Doping sample bottles not tamper-proof
ARD experiment proves: doping test bottles can be copied
In late summer of 2017, the ARD Doping Editorial Team began an experiment: one of our journalists consulted experts, and within a few weeks, he had found a way of swapping out the contents of doping control bottles. A facsimile of the glass bottle used is sufficient to manipulate urine samples.
And making such a copy is easier than was assumed, for both the type that is currently in official use until the end of January 2018, which was the same for the Summer Olympic Games in Rio, and for the latest generation of these bottles, which is slated for the Winter Games in Pyeongchang. First, we replicated the version that was used in Rio.
Step 1: order and print replacement bottles
Browsing through the catalogues of glass manufacturers, it’s easy to find a bottle constructed like the doping control containers: it’s a square 100 ml bottle with a special thread. These standard bottles have minimal differences depending on manufacturer, but these are barely visible. The rest can be done with any screen printer that can deal with coffee mugs: it only needs to print rounded rectangles onto the bottles, in the right kind of orange and blue.
This is handy for fraudsters, as the bottles can be mass-printed. Individual test numbers for each sample bottle are lasered onto the coloured labels afterwards. The barcode sticker is also easy to copy with a standard barcode printer. All of it can be done anywhere, since the required laser engraver and printer fit into any van.
Step 2: separate the lid from the original bottle
We had a glass expert saw open an original bottle from the official testing kit, through the neck of the bottle just below the lid. The rest is child’s play for anyone who can make glass instruments: due to the natural properties of glass, they only need to spot-heat the remains of the lid with a hot flame. The remaining glass immediately shatters into tiny slivers. Now, you simply remove the shards and clean the lid, which leaves you with a completely undamaged original cap. Surprisingly, this lid is reusable and fits a purchased replacement bottle, just like our copied bottle. The tools our glass expert used are also available in a convenient size. They too would fit into any van.
Manipulating urine samples
If you have your replacement bottles, you’re ready to manipulate official doping samples: forgers need to know the test number of the urine sample to be copied, which they print onto two replacement bottles and label these, then fill with clean urine samples. Now, they need to access the original doping sample, saw off the lid and remove the glass remains. The original cap then seals the copied bottle. All of this possible with mobile tools and, more importantly, it can be done in just a few minutes, as confirmed by our glass instrument maker, printer and product experts. Even if this sounds complex, this way would probably be much faster and less complicated than the manipulations that happened in Sochi in 2014.
New generation can be copied, too
A new doping test kit arrived in the autumn of 2017. It was developed to prevent manipulations like in Sochi: the BEREG-KIT Geneva, supplied with a new safety cap with a hologram and other hidden security features, as its manufacturer, Berlinger Special AG in Switzerland, emphasises.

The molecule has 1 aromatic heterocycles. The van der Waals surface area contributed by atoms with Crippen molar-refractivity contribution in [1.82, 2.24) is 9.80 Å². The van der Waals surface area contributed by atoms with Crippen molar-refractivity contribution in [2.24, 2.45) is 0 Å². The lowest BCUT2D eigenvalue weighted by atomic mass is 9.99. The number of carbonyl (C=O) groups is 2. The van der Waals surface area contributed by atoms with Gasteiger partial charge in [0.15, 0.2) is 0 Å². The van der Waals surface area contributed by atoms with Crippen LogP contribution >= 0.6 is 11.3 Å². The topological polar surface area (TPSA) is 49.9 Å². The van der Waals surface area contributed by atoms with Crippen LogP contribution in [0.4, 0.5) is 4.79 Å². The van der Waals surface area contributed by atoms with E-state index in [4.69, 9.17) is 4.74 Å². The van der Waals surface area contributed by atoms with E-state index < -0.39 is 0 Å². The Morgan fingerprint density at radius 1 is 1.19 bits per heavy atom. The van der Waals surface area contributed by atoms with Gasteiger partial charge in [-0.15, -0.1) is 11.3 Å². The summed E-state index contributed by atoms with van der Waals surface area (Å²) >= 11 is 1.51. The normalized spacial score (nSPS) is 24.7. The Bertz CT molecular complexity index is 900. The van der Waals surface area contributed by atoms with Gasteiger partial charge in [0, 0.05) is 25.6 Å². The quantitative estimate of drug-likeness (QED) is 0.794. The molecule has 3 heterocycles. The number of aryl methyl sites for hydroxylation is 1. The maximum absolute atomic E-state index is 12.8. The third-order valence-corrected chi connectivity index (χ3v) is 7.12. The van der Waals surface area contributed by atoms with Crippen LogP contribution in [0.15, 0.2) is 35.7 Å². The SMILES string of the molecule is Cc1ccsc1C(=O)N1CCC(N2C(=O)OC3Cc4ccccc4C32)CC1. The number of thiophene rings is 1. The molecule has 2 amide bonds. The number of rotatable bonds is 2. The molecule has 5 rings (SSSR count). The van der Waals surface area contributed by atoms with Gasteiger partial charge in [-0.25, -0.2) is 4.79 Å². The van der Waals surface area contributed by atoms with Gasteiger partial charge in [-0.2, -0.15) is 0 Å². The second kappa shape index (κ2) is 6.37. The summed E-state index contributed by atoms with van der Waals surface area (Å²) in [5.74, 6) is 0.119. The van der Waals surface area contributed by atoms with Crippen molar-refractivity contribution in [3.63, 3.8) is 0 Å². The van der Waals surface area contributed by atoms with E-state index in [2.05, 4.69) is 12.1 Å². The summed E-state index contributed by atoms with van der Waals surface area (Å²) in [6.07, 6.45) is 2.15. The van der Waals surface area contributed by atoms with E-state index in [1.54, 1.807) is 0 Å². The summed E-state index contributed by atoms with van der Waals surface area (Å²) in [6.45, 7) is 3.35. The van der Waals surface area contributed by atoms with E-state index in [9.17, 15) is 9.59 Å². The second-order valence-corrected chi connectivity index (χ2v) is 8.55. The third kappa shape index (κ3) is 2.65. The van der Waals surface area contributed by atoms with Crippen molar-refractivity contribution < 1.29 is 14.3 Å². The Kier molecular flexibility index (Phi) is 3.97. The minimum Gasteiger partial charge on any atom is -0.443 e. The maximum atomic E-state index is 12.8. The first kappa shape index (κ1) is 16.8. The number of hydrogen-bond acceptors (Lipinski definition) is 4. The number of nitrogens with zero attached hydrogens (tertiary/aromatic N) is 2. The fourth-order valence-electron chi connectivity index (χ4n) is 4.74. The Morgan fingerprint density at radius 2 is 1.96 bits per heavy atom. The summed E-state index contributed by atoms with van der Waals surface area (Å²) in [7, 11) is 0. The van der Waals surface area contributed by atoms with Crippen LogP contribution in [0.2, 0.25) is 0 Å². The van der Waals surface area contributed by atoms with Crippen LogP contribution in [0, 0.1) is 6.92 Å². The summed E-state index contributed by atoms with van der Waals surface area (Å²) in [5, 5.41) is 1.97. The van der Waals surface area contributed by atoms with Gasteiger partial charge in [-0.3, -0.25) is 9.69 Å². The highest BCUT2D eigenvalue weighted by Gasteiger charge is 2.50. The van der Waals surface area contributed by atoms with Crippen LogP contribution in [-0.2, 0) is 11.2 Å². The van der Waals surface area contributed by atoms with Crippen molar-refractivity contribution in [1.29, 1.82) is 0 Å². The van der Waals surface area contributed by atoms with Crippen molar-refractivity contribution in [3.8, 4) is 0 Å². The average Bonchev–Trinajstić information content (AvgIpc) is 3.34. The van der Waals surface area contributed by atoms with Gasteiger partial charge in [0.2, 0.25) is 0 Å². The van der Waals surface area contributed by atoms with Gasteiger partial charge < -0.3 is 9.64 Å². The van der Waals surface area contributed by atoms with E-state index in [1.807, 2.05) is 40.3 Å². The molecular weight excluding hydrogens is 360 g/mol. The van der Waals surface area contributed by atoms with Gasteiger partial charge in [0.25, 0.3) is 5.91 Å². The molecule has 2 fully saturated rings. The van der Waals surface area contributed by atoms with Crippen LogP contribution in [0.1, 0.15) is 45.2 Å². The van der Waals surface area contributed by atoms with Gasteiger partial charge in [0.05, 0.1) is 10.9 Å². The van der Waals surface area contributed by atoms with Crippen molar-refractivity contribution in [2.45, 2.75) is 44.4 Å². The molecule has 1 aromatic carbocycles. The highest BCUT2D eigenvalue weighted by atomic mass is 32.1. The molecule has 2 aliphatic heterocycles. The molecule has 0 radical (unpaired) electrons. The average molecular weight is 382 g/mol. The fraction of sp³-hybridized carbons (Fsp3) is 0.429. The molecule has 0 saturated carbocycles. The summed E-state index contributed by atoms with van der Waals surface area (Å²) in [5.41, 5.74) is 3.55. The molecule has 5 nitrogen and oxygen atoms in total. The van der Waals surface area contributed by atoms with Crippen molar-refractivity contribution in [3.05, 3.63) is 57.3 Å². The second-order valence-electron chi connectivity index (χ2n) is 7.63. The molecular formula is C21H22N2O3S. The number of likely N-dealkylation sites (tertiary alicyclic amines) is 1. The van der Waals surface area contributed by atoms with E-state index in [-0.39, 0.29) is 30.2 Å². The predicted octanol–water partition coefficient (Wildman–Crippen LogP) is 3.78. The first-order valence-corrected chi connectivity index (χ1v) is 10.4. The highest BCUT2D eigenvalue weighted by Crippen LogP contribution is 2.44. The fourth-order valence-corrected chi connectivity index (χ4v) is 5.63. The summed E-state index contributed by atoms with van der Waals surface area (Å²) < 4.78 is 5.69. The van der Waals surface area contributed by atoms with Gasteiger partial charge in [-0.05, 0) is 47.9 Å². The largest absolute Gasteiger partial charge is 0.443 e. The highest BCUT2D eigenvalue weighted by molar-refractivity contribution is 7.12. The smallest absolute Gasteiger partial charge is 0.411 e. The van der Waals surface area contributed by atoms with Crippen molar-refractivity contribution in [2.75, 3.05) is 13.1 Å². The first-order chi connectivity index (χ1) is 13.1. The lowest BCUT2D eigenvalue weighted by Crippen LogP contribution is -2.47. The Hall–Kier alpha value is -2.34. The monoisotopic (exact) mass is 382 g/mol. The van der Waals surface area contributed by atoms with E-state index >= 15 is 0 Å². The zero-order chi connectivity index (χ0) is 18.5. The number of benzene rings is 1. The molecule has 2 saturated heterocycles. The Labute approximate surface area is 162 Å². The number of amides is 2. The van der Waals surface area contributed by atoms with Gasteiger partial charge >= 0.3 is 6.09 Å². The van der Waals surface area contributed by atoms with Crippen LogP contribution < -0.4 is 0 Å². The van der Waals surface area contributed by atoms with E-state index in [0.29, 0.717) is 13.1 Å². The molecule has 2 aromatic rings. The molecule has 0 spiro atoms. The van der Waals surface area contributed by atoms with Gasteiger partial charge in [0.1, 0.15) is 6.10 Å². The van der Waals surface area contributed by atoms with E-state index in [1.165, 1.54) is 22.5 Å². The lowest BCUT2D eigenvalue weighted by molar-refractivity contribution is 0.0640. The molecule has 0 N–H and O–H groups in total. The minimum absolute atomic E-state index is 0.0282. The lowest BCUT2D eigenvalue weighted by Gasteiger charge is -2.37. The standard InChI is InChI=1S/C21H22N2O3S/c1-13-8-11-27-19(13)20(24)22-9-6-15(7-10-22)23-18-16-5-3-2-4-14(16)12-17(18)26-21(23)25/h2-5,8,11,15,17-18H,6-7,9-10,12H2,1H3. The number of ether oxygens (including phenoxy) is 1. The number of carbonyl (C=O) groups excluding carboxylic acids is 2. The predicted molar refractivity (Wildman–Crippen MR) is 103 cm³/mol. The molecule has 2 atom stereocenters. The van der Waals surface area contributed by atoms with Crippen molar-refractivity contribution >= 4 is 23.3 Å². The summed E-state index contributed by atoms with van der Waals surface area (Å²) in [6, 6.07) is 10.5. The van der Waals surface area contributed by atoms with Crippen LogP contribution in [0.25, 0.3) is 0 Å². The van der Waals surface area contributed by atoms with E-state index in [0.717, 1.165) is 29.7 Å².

A product expert commissioned by the ARD Doping Editorial Team dismantled several of these lids. Her brief analysis shows: the lids consist of commercially available plastics, standard colours, the hologram is printed on, and there is no chip built in. Our expert says: "Let me put it this way: faking a banknote, that’s difficulty level ten. This lid here, that’s maybe a 0.3."
She copies the lid for us within a few weeks, and adding the bottles we purchased, she makes up blank kits that match the latest generation of sample kits, only lacking the seven-digit number. Then, our expert is able to copy any original kit in just twelve minutes by adding the test number to the lid, reprinting barcodes and lasering the seven-digit test number onto labels for the A and B samples. This, too, can be done in a van.
When we asked lab technicians and experts to tell the difference between original and copy, all of them confirmed: the copy of the latest doping control bottle, including the lid, would have been categorised as an original in the lab, and nothing conspicuous would have been reported. The problem is that only when a laboratory reports an issue, does anyone, for example the manufacturer, take a closer look at the bottles. As long as only the manufacturer knows the secret security features and can check these, copies can be smuggled into the labs without being noticed there.
Mass-produced copy costs around six euros
The weak point of our fakes are the replacement bottles. They differ in some small ways from the original bottles, which can be detected on closer examination. But we found a way to overcome even this weakness: we sent a 3D scan of the latest bottle to a Chinese glass manufacturer. And got an offer back promptly: we can order 150,000 bottles immediately, for just 14 US cents a piece.
Nobody checked whether the bottle was protected by manufacturing rights or copyright. In mass production, a copy of the latest doping bottle, including the lid and labels, costs little more than six euros in the end. Such copies are a threat to the doping control system, because for laboratory technicians, these fakes are likely indistinguishable from originals by visual inspection. Even if the manufacturer has integrated tamper-proof features into bottles and lids, the labs know nothing about these and are unable to check the bottles for them.
red | Stand: 29.01.2018, 09:06